One topic, however, has been noticeably absent, at least to me, from Trump’s political priorities. And that is tackling our monstrous national debt.
Can you think of the last time Trump talked about paying down our national debt? For that matter, have you heard about it from any Republican or Democrat?
In the past, Republicans wailed about the dangers of our debt bomb. But now that they have control of the White House, the Senate and the House of Representatives … they do nothing.
If anything, Trump is going to stomp on the national-debt gas pedal with all his proposed spending on infrastructure, tax reform, and defense.
We added more than a trillion dollars a year to the U.S. national debt during Obama’s eight years in the White House. And our debt binge accelerated toward the end of his second term. In fact, the national debt increased by more than 1.4 trillion dollars during fiscal 2016 (October to October)
The federal debt increased $1,422,827,047,452 and climbed to $19,573,444,713,936 on October 1, 2016. But it was stuck at $19.8 trillion before Congress came up with another temporary increase to the debt ceiling.
We will add another trillion to that number by the end of this year. And the Congressional Budget Office estimates that our national debt will reach $30 trillion within 10 years.
I know, it’s hard to fathom a number like $30 trillion. But here’s one way to look at it. If the government decided to give that $30 trillion back to us, every citizen in the U.S. would get around $93,000 each!
Ridiculous, I know, but I think that $30 trillion estimate will prove to be too low. Why so?
Last week, Eric Rosengren, president of the Boston Federal Reserve Bank, said to expect the return of Quantitative Easing or QE. “I think it is inevitable that we’re going to be talking about the balance sheet expanding during recession,” said Rosengren.
And James Bullard, president of the St. Louis Fed, said that QE is a “distinct possibility” the next time the economy hits a speed bump.
The purpose of Quantitative Easing was to keep longer-term interest rates low, and that is exactly what will happen again when the Fed rolls out a new round of QE.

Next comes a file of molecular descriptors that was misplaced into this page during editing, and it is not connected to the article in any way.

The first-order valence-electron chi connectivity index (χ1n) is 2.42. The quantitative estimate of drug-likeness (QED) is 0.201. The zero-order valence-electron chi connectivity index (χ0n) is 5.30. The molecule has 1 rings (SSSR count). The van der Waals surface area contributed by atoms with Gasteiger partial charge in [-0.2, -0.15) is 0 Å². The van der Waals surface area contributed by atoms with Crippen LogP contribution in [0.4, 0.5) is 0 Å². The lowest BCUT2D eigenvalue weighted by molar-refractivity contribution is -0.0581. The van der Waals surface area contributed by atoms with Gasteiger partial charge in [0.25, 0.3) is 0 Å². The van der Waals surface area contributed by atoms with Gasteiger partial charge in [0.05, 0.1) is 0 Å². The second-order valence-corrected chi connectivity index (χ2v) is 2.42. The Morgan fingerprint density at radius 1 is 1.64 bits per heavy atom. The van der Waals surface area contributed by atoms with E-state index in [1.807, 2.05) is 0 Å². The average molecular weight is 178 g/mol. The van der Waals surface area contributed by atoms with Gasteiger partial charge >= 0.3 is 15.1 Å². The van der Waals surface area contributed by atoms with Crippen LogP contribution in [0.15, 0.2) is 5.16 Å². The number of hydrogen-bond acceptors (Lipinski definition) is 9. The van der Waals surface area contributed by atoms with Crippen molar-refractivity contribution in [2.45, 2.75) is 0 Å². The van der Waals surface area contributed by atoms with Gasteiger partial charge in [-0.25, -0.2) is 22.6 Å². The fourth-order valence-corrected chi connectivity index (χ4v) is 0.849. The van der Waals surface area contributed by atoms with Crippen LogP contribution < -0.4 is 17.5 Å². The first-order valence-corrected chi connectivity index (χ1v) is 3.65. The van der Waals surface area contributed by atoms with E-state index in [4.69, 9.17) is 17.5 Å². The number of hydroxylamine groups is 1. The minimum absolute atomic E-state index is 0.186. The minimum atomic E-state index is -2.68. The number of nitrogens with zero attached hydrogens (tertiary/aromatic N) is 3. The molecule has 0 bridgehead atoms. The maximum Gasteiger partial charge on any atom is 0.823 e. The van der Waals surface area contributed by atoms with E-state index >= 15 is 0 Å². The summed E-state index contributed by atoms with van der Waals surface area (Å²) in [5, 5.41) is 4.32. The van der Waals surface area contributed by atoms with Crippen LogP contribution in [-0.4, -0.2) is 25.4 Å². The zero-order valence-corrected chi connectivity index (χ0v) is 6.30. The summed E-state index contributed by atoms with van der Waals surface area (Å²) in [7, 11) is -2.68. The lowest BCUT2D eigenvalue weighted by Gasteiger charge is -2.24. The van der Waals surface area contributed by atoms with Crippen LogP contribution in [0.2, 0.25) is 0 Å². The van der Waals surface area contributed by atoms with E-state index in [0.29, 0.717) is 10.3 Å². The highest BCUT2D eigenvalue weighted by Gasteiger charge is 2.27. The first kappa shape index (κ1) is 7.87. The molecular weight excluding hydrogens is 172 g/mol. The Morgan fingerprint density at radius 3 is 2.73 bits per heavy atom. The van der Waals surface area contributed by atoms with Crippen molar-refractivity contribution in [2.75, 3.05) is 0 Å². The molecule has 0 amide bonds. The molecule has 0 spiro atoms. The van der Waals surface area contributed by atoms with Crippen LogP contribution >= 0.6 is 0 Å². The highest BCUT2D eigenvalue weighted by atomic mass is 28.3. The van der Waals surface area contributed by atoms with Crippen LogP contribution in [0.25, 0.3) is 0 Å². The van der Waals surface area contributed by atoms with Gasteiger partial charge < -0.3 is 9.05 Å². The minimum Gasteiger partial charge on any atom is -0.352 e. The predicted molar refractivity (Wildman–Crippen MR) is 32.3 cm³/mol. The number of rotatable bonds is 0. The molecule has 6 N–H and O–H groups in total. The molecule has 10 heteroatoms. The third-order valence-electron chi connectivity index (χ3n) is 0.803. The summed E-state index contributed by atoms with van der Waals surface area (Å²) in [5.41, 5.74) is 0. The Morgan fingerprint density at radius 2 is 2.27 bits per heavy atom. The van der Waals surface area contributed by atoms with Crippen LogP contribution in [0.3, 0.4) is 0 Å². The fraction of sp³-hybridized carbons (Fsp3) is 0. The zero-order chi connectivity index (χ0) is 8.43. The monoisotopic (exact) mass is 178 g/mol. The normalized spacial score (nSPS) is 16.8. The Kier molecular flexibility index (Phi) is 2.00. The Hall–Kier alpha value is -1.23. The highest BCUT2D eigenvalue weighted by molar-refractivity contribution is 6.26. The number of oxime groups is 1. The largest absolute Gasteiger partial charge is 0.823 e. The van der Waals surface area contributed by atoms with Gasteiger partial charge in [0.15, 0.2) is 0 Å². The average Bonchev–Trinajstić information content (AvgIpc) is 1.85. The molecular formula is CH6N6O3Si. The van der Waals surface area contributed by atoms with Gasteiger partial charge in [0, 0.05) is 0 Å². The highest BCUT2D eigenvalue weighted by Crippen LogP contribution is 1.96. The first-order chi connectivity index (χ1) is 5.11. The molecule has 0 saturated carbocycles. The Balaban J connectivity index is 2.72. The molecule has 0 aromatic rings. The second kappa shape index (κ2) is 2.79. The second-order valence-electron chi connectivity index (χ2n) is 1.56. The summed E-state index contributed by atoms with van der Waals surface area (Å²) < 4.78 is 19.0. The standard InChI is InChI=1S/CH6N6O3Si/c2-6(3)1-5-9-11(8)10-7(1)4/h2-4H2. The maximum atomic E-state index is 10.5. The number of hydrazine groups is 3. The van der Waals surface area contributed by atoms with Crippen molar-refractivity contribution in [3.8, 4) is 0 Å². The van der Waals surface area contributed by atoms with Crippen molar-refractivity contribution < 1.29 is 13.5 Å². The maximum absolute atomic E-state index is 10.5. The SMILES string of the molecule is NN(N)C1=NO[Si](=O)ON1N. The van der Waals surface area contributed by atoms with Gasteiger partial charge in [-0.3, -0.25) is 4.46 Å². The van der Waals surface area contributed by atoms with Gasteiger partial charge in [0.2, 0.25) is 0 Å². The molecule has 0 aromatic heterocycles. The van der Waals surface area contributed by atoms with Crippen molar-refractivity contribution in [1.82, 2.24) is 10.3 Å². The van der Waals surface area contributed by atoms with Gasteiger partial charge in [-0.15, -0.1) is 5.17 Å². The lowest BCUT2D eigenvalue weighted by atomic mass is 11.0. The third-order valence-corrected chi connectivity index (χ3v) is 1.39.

Moreover, there is very little sign of any meaningful inflation to be found. The U.S Bureau of Labor Statistics reported the core consumer price index, or CPI numbers, last week and the April numbers came in lower than expected at a 1.9% annualized rate.
That was below Wall Street expectations and the first negative month-over-month since 2010.
Additionally, the University of Michigan’s survey of expected price changes over the next five to 10 years slipped to 2.3%, the lowest reading since the survey began in 1979.
Bonds rallied and long-term interest rates fell on that inflation news. But I expect long-term interest rates to keep falling. Remember, the Federal Reserve only controls short-term interest rates. Long-term interest rates are set by market forces.
I’m not suggesting that you rush out and buy a bushel of long-term bonds tomorrow morning. As always, timing is everything. But I believe that long-term bonds will substantially outperform stocks for the rest of this year.
By a lot.
The iShares Barclays 20+ Year Treasury Bond ETF (NASDAQ:TLT) was unchanged in premarket trading Wednesday. Year-to-date, TLT has gained 2.00%, versus a 7.40% rise in the benchmark S&P 500 index during the same period.
This article is brought to you courtesy of Money And Markets.